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#2. The Top 100 Albums in Reggae Music: A Critical Review,
This review is from: The Harder They Come (Audio CD)It is hard to image that 40 years have passed by since we heard the smash album, THE HARDER THEY COME, hit the airwaves.
What made this album so special was that it was a landmark soundtrack album to the film of the same name. Based on the real-life story of a small town (country) boy who goes to the big city (Kingston) and becomes embroiled in the drug trade. Jimmy Cliff, by now, a successful Jamaican singer won the role of "Rhyging" (in the film was called "Ivanhoe Martin.")
Cliff wrote the title song and also included 3 other very, very memorable tunes including "You Can Get It If You Really Want!" and "Many Rivers To Cross." This latter version was nicely remade by UB40 some 10 years later.
At this time in Jamaica, the music scene was moved by individuals making "single" 45's. And, Director Perry Henzell contracted with some who had established hits from the three years prior to filming including Toots Hibbert (of Toots and The Maytals) for their song, "Pressure Drop" and The Melodians for their great song, "Rivers of Babylon."
The second disc of this deluxe edition acts as a survey of other hits songs during the pre-reggae period of 1970 such as "Isreaelites" by Desmond Dekker, "I Can See Clearly Now" by Johnny Nash, "Cherry Oh, Baby" by Eric Donaldson and "54-46, That's My Number" by Toots. This is a great addition. All of these cuts are still played very frequently over Jamaica's airwaves.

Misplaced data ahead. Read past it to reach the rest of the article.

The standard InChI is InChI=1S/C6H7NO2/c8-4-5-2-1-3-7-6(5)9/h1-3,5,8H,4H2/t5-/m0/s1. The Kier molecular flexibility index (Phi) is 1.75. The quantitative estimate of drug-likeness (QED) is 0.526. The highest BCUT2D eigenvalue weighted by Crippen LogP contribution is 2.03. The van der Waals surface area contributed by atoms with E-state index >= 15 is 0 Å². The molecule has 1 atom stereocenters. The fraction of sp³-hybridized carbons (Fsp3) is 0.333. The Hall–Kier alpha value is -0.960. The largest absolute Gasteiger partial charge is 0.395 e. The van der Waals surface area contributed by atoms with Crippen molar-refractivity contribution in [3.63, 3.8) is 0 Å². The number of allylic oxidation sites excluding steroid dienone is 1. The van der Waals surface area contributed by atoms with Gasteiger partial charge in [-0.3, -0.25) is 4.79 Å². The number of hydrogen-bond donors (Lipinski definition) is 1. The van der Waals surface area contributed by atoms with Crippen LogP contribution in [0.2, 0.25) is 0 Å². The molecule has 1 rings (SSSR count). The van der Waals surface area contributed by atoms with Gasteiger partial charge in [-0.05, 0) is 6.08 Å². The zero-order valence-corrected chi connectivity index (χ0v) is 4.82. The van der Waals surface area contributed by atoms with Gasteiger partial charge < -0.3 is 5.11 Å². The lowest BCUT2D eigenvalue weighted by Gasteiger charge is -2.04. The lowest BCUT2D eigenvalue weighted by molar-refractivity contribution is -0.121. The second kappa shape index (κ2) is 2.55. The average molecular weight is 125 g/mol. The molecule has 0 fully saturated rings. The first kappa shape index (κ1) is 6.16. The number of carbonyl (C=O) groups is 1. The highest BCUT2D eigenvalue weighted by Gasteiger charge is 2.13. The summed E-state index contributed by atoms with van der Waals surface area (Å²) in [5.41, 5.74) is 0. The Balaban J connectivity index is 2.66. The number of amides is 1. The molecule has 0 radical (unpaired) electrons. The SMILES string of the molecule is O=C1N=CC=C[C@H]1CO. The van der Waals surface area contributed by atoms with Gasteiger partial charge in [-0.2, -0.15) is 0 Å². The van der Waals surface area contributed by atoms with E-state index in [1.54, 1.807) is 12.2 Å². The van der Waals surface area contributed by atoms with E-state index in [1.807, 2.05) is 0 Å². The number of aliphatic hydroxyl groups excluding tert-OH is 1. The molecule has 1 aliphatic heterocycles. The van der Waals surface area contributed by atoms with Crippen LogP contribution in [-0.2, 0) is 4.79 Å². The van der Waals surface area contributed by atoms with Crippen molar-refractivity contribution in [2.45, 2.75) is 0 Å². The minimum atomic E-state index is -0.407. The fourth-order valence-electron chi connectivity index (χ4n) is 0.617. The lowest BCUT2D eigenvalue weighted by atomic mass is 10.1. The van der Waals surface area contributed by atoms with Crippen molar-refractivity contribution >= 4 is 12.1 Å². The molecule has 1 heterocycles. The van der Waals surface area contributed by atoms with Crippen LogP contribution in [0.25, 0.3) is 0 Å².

This was Chris Blackwell's original go to man, coincidentally, before Bob Marley because Cliff had the right combination of acting and singing skills and would prove to be a easier chance of marketing to the world outside of Jamaica. Why then did Blackwell reconsider and use his influence in the UK to market Marley over Cliff? Who knows.
One thing is for certain. Jimmy Cliff is in that select group of singers who could act, write and sing. Armstrong, Sinatra, Presley, Streisand, Cliff, Ross, Madonna and Prince.
This album ranks at #2 of my list of the greatest reggae albums of all time.